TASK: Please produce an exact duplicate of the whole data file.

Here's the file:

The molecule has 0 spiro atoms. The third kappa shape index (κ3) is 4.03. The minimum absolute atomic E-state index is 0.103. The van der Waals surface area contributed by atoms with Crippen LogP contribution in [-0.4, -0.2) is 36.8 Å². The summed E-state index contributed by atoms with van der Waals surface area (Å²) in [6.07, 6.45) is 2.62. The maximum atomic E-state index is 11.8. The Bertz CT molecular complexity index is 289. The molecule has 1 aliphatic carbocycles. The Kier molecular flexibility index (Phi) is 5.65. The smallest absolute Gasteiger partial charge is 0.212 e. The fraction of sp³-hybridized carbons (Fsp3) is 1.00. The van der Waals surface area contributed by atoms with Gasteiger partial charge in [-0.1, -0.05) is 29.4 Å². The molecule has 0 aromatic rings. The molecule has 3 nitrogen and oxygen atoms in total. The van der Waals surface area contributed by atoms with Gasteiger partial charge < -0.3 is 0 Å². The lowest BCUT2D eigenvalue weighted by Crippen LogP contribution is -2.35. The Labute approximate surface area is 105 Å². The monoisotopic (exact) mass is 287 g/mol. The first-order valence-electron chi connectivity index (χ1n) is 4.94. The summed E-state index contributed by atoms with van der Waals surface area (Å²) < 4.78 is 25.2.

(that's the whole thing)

The molecule has 0 spiro atoms. The third kappa shape index (κ3) is 4.03. The minimum absolute atomic E-state index is 0.103. The van der Waals surface area contributed by atoms with Crippen LogP contribution in [-0.4, -0.2) is 36.8 Å². The summed E-state index contributed by atoms with van der Waals surface area (Å²) in [6.07, 6.45) is 2.62. The maximum atomic E-state index is 11.8. The Bertz CT molecular complexity index is 289. The molecule has 1 aliphatic carbocycles. The Kier molecular flexibility index (Phi) is 5.65. The smallest absolute Gasteiger partial charge is 0.212 e. The fraction of sp³-hybridized carbons (Fsp3) is 1.00. The van der Waals surface area contributed by atoms with Gasteiger partial charge in [-0.1, -0.05) is 29.4 Å². The molecule has 0 aromatic rings. The molecule has 3 nitrogen and oxygen atoms in total. The van der Waals surface area contributed by atoms with Gasteiger partial charge < -0.3 is 0 Å². The lowest BCUT2D eigenvalue weighted by Crippen LogP contribution is -2.35. The Labute approximate surface area is 105 Å². The monoisotopic (exact) mass is 287 g/mol. The first-order valence-electron chi connectivity index (χ1n) is 4.94. The summed E-state index contributed by atoms with van der Waals surface area (Å²) < 4.78 is 25.2.